Halifax County Board of Supervisors approved borrowing $135 million for local school projects with $105 million used for a new Halifax County High School, $25 million used for elementary school renovations and $5 million saved for contingency when they met Monday evening.
The decision to borrow the $135 in two borrowing notes with $100 million paid for with the 1% sales tax and $35 million paid for using the county’s debt service came at a 6-to-2 vote with ED-5 supervisor Dean Throckmorton and ED-1 supervisor Ricky Short voting in opposition. ED-6 supervisor Stanley Brandon offered that motion, which was seconded by vice chairman Garland Ricketts.
This followed a recommendation from the supervisor’s finance committee to borrow the $135 million for school projects.
At a recent finance committee meeting, ED-8 supervisor William Bryant Claiborne made a motion to recommend the $135 million for school projects, with $105 million set for the high school and $25 million used for elementary school renovations. The motion was seconded by Ricketts and was approved with a 3-to-1 vote with Short casting the sole dissenting vote.
At Monday’s meeting, supervisors agreed that it was best to note in their motion that the $100 million would be paid for using the 1% sales tax and the $35 million would be paid for using funding from the county’s debt service.
Simpson explained that would give county staff clear direction.
Also at Monday’s meeting, supervisors voted on a recommendation from the school facilities committee to categorize the $135 million by $105 for the high school, $25 for elementary schools and $5 million for contingency, which passed at a 5 to 3 vote.
Ricketts, Short and Throckmorton voted in opposition.
County administrator Scott Simpson also told supervisors that the Halifax County School Board has $4 million in ESSER funds that can be used toward the high school, which would bring the amount for that project to $109 million.
In other action related to the high school, supervisors also approved appropriating $380,000 from the school systems’ $3.2 million in capital carryover funding for the school board to purchase what has been known as Powell property.
The property is located behind the Gas House and Murphy’s gas station.
The school board had requested the funding, using the 1% sales tax, but without having definite plans from the school board, supervisors were hesitant to use the funding from the sales tax.
Brandon asked if the Powell property is included in the school system’s plan for the high school.
Simpson said he had seen one conceptual plan that has the new high school sitting on this piece of property.
Even though Simpson said he was confident that this sight would be used in the final project, he suggested supervisors could use the carryover funding then if the property is used in the final high school project then they could supplement the carryover funding using the sales tax to provide an extra layer of comfort.
Simpson also noted that if the school system purchases the property then decides not to use it, then it would be reverted to county property.
Ricketts called purchasing the property without having a “definite plan” in place “premature.”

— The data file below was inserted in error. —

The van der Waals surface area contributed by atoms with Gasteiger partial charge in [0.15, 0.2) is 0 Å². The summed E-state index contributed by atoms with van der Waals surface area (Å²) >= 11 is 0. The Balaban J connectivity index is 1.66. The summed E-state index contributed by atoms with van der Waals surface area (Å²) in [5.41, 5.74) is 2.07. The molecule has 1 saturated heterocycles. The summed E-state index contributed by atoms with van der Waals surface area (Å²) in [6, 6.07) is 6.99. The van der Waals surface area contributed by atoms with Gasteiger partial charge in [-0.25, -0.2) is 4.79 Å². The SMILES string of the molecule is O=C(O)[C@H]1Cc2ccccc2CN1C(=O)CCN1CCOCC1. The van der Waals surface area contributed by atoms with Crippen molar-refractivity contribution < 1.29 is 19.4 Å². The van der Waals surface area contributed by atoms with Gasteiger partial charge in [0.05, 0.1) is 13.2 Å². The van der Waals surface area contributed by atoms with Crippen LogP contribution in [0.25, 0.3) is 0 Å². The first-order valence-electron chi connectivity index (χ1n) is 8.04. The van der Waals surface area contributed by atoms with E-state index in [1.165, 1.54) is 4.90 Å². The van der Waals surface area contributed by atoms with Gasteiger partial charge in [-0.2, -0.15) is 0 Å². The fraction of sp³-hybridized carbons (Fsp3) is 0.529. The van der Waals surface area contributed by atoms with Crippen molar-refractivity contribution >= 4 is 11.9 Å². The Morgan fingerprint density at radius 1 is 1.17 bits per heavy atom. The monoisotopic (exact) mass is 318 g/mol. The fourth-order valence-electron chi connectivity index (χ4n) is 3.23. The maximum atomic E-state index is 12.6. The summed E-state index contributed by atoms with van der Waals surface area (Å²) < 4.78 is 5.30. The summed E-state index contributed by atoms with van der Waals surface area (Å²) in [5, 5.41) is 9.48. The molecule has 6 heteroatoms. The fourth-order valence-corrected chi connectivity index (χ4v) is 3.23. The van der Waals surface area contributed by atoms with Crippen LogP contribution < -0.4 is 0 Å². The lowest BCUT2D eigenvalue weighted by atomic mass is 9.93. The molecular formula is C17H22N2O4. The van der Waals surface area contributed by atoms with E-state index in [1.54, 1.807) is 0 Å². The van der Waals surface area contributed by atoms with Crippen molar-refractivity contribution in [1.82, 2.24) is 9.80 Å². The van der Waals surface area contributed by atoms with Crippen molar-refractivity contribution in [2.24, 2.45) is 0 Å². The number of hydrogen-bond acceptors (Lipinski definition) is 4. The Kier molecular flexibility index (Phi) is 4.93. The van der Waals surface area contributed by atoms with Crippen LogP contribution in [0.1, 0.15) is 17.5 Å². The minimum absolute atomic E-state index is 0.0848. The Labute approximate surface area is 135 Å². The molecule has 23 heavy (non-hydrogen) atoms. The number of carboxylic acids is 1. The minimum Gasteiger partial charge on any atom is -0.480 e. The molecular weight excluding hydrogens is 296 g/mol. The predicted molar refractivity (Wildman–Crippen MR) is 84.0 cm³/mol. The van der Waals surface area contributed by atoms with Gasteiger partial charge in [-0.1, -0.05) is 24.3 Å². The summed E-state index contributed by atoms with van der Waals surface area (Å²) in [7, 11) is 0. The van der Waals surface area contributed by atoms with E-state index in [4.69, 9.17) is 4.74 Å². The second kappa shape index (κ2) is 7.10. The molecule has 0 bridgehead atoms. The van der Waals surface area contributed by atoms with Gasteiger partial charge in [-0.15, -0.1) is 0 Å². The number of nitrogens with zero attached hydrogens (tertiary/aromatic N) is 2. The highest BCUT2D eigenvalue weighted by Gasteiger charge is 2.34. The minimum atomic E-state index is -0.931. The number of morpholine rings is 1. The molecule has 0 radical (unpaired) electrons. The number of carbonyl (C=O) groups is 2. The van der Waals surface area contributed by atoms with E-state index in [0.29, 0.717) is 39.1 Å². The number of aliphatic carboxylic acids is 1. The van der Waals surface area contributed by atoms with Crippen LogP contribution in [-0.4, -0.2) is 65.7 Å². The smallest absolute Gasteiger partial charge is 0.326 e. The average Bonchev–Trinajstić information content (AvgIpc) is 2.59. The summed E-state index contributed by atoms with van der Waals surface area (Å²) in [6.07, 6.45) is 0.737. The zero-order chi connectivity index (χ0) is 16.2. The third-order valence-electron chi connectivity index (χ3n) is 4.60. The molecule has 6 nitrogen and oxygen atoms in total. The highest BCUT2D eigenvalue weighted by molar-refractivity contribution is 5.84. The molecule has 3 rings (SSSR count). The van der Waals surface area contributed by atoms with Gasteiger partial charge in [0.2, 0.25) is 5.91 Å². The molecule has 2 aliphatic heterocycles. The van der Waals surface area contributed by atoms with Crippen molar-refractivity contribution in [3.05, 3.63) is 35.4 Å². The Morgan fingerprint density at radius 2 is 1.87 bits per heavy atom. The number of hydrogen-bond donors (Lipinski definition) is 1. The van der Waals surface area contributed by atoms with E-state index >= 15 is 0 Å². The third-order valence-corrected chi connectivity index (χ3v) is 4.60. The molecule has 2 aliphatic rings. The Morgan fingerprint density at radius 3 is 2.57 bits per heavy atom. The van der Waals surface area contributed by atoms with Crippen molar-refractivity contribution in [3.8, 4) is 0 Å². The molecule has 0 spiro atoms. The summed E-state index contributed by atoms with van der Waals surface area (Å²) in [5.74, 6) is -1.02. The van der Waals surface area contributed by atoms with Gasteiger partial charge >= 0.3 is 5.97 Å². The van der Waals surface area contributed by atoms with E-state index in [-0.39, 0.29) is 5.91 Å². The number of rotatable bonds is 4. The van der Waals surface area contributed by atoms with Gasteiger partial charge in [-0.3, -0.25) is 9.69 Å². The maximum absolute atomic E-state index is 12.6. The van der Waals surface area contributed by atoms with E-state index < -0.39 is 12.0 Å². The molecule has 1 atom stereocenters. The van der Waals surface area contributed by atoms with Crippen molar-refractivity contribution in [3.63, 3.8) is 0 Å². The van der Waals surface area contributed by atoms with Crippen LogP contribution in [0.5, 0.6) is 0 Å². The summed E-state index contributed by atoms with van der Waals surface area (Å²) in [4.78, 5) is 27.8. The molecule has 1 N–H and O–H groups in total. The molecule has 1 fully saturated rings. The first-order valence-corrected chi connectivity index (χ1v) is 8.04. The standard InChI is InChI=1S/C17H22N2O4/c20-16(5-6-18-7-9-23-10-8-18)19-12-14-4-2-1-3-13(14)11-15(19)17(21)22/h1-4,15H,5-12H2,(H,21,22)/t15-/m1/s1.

Claiborne made a motion to allocate $380,000 to the school board to purchase the requested property using the school system’s carryover funding, which was seconded by ED-2 supervisor Jeff Francisco.
That motion passed with a 6-to-2 vote with Short and Throckmorton voting in opposition.
Prior to the supervisors’ votes, a few citizens shared their opinions on the high school project during citizen comments.
Weldon Anderson said with borrowing $135 million, the county will likely end up paying back over $200 million or more when it comes to interest. He feels that with inflation the “highest its been in 30 years,” that it’s the wrong time to complete the high school project.
He also said the 1% sales tax was supposed to be for all of the schools, but he said it seemed that all of that money is going to go towards the high school.
“And they’ve been bragging about getting more,” Anderson added.
“It’s a bad time to go in the hole,” he added.
Another citizen, Amanda Hodnett, who lives in the northern end of the county said there’s nothing wrong with the current high school that can’t be fixed.
She said the biggest problem at the high school is a lack of discipline, and she said students are vandalizing the school by pulling urinals and sinks off the walls.
“The maintenance department hasn’t done its job in years,” Hodnett added.
“It’s unreal what you want to borrow and put the county through… is leaving and that’s fine too. He came here with one agenda, and that was to build a new high school. He has caused nothing but chaos, and he brought his cronies with him.
“We cannot afford this,” she continued. “I don’t know how you can lay down and sleep at night…there’s no sense in this. A house does not make a home, and a new school building does not make an education.”
However, Detra Carr told supervisors he felt it was time to move forward with the plans for the high school.
He pointed to economic development, and said the school system needs to be up to par in order to attract industry.
Carr also noted that surrounding counties such as Mecklenburg County were progressing, and he said Halifax County needs to progress, as well.
“Everyone’s not going to accept it, but let’s move forward,” he said.